While she was mingling with potential caucus voters at the Iowa State Fair last weekend, Hillary Clinton got the endorsement of former Iowa Sen. Tom Harkin, which was touted as a very big deal. Harkin is still popular in the Hawkeye State, and his endorsement is coveted by Democrats, even though his ability to predict a winner isn't always rock solid. He chose Bill Clinton both times he ran and endorsed President Obama over Hillary in 2008, but opted for Howard Dean in 2004. But do endorsements actually matter to voters?
The short answer is that endorsements tend to matter little to most voters, at least, that's what they'll say when asked. But receiving the support of a popular local politician can have short-term impact on polls, which can give candidates a much-needed boost. Harkin is a good example of someone whose political clout can buoy a candidate. And often it matters more not who the endorser is, but where they're from. On Monday, it appeared that Ohio Gov. and GOP candidate John Kasich would get the endorsement of Robert Bentley, the governor of Alabama. It's not an early primary state and doesn't even have that many electoral college votes, so why should Kasich care about Alabama? The Washington Post explains an endorsement from Bentley could demonstrate that Kasich can appeal to voters in the South, not just the Midwest, where he governs, and the Northeast, where he's from.
Candidates in local and presidential races also spend a fair amount of time wooing the editorial boards of major newspapers. In 2012, Barack Obama received 41 endorsements from the country's top 100 newspapers. Mitt Romney received 35, and 23 papers offered no endorsement, with one split decision. Even though newspaper endorsements usually become a big part of a candidate's advertising late in a presidential campaign, it doesn't seem like voters are overly impressed by them. During the 2012 campaign, NPR surveyed Ohio voters to see if the endorsements of The Columbus Dispatch (Romney) and The Plain Dealer in Cleveland (Obama) had any influence on their choice. The answer was a resounding "no." One voter said, "My opinion is as valid as the editor of the newspaper."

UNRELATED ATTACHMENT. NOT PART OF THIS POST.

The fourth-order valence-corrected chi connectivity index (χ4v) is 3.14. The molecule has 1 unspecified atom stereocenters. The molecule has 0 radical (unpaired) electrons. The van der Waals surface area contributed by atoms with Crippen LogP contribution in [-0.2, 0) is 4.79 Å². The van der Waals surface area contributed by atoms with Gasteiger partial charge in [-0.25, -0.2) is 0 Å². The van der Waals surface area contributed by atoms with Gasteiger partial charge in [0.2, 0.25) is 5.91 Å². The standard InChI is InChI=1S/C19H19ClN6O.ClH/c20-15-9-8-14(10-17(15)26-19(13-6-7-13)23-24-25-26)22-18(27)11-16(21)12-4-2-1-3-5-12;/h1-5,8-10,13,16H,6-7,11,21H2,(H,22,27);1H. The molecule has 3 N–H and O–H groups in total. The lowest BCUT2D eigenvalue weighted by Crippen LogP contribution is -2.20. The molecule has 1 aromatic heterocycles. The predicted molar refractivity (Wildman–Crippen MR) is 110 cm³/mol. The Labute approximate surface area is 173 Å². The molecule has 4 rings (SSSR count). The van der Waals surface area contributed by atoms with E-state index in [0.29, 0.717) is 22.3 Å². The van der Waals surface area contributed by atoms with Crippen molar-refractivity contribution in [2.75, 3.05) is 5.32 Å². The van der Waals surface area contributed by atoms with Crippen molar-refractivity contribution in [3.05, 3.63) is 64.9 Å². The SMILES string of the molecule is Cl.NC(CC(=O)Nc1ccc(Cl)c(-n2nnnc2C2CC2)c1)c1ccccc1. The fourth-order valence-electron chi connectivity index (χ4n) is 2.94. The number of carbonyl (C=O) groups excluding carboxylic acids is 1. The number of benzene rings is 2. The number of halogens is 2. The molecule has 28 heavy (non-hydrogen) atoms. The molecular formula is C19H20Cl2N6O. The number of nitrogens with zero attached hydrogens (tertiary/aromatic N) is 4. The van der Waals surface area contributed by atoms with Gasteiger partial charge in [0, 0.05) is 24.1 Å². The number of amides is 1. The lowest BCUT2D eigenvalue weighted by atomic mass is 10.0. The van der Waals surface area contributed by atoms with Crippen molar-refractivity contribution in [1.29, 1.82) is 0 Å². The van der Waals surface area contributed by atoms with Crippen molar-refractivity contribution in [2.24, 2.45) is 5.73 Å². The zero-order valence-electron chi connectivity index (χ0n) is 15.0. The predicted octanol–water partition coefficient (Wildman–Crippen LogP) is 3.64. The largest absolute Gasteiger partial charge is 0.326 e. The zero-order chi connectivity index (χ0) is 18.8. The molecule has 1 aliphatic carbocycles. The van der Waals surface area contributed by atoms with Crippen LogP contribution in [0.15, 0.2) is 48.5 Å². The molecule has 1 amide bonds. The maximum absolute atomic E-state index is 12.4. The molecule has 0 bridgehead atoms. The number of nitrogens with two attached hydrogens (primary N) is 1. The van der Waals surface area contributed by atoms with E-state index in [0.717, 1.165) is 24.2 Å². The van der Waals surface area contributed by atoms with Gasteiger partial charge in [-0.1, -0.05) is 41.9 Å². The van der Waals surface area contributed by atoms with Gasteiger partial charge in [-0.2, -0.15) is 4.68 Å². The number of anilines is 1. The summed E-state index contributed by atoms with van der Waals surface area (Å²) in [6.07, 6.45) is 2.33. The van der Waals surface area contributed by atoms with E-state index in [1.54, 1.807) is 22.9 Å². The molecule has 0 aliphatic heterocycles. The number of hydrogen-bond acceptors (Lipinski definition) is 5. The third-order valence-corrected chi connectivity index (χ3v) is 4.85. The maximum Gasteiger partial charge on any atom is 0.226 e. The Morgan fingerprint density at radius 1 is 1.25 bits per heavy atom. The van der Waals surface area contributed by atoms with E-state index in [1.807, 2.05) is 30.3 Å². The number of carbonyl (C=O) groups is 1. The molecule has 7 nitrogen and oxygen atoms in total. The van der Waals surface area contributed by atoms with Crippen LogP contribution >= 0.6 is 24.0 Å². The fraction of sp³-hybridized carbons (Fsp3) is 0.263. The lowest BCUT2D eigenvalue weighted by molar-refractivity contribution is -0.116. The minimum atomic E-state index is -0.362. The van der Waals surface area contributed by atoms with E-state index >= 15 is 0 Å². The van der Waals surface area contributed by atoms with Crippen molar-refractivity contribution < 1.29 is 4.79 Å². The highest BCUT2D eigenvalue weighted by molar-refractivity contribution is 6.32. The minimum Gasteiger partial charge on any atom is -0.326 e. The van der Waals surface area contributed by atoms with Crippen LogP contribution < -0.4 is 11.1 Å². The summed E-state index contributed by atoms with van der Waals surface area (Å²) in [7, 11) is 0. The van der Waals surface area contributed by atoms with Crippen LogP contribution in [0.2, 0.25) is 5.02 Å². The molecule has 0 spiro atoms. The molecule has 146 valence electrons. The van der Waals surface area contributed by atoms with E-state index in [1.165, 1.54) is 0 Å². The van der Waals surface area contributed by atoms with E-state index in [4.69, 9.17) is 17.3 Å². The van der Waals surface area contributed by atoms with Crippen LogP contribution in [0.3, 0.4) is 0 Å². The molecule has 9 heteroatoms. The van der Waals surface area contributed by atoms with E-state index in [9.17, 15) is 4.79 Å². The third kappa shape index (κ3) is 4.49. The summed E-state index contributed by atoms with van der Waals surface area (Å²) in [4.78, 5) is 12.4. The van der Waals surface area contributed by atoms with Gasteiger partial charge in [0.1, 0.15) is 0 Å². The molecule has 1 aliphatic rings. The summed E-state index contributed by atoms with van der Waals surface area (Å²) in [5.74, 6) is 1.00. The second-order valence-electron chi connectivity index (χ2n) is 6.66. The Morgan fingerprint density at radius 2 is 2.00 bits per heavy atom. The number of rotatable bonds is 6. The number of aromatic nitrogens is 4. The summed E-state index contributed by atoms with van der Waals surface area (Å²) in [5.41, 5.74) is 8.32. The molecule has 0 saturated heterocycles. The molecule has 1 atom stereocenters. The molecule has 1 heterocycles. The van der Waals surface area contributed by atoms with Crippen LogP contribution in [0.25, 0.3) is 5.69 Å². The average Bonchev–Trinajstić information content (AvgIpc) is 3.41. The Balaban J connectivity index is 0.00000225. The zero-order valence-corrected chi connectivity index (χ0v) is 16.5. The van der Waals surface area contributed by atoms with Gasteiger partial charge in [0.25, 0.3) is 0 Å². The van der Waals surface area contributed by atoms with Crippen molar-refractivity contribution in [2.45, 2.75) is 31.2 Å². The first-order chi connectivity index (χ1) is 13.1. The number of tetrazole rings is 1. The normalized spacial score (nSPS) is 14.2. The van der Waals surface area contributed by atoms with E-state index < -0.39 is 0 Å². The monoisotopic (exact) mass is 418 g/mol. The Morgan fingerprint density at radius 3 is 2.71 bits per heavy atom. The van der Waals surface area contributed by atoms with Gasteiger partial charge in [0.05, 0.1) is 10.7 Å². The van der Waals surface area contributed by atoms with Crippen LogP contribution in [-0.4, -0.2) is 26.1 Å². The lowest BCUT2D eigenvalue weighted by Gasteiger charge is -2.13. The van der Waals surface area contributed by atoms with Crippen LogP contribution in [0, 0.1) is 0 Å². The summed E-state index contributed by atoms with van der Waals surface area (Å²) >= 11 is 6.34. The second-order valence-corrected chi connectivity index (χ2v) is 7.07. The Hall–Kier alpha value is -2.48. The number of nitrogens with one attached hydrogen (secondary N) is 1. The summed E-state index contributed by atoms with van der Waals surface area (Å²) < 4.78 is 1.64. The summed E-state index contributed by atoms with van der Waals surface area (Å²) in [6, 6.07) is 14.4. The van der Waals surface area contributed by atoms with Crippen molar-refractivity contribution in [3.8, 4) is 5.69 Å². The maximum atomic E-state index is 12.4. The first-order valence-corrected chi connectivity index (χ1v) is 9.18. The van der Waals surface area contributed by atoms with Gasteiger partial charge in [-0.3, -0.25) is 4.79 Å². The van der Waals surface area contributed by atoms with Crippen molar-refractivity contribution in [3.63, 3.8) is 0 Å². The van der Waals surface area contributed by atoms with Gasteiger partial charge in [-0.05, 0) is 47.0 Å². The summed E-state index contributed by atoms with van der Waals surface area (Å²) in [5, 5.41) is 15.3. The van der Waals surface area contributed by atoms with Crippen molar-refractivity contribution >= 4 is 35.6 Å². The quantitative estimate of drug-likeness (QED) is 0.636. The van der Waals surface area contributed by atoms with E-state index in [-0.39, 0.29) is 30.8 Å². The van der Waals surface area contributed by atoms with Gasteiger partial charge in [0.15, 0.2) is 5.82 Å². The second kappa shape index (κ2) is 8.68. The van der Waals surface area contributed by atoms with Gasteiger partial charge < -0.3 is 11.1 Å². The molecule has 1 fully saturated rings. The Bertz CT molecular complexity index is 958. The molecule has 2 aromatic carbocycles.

It's arguable that newspapers' endorsements aren't viewed as significant by voters because newspapers themselves have struggled to remain relevant amid ad revenue declines and the rise of digital media. Still, some recent presidential endorsements by newspapers have at least raised eyebrows, like when The Salt Lake Tribune, which is at the very center of the Mormon church's stronghold, picked Obama over Mitt Romney, a member of the Mormon church.
For Democrats, the endorsements of labor unions, particularly that of the enormous AFL-CIO, also are heavily coveted, as their members are seen as stalwarts who regularly turn out at the polls in high numbers. Celebrity endorsements have come into play in recent elections as well; among the current crop of candidates, Clinton is way ahead, with 30 celebs on her side (I mean, she has Beyoncé and Lena Dunham in her camp and took a selfie with Kim Kardashian, come on!). Among Republicans, Mike Huckabee leads with three kinda odd endorsements: Chuck Norris, Tony Orlando, and the Duggar family.
Whether or not voters can be swayed by endorsements may never really be known for sure; as the Post reports, most voters like to think of themselves as independent-minded and likely would not want to admit to being influenced by a newspaper, a politician, or a celebrity. But seeking and winning (and boasting about) endorsements is an ingrained part of the American political process. When it comes down to it, though, everyone goes into the voting booth alone and has to make up their own mind.